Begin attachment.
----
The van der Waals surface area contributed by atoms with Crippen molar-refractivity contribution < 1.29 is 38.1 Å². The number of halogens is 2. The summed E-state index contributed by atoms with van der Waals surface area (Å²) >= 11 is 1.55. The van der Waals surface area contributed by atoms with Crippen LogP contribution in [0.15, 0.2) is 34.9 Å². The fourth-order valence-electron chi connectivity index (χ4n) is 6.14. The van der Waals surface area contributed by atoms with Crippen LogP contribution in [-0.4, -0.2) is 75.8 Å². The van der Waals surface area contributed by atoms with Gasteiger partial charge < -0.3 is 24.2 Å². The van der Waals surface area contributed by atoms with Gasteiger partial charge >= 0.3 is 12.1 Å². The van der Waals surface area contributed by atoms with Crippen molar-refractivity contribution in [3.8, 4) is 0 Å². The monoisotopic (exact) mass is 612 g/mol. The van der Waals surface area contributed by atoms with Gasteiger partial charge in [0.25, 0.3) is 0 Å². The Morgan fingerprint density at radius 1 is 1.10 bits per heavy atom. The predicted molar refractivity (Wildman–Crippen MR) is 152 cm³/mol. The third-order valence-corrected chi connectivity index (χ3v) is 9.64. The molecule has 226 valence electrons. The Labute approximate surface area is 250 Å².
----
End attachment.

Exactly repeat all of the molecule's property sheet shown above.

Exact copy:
The van der Waals surface area contributed by atoms with Crippen molar-refractivity contribution < 1.29 is 38.1 Å². The number of halogens is 2. The summed E-state index contributed by atoms with van der Waals surface area (Å²) >= 11 is 1.55. The van der Waals surface area contributed by atoms with Crippen LogP contribution in [0.15, 0.2) is 34.9 Å². The fourth-order valence-electron chi connectivity index (χ4n) is 6.14. The van der Waals surface area contributed by atoms with Crippen LogP contribution in [-0.4, -0.2) is 75.8 Å². The van der Waals surface area contributed by atoms with Gasteiger partial charge < -0.3 is 24.2 Å². The van der Waals surface area contributed by atoms with Gasteiger partial charge >= 0.3 is 12.1 Å². The van der Waals surface area contributed by atoms with Crippen molar-refractivity contribution in [3.8, 4) is 0 Å². The monoisotopic (exact) mass is 612 g/mol. The van der Waals surface area contributed by atoms with Gasteiger partial charge in [0.25, 0.3) is 0 Å². The Morgan fingerprint density at radius 1 is 1.10 bits per heavy atom. The predicted molar refractivity (Wildman–Crippen MR) is 152 cm³/mol. The third-order valence-corrected chi connectivity index (χ3v) is 9.64. The molecule has 226 valence electrons. The Labute approximate surface area is 250 Å².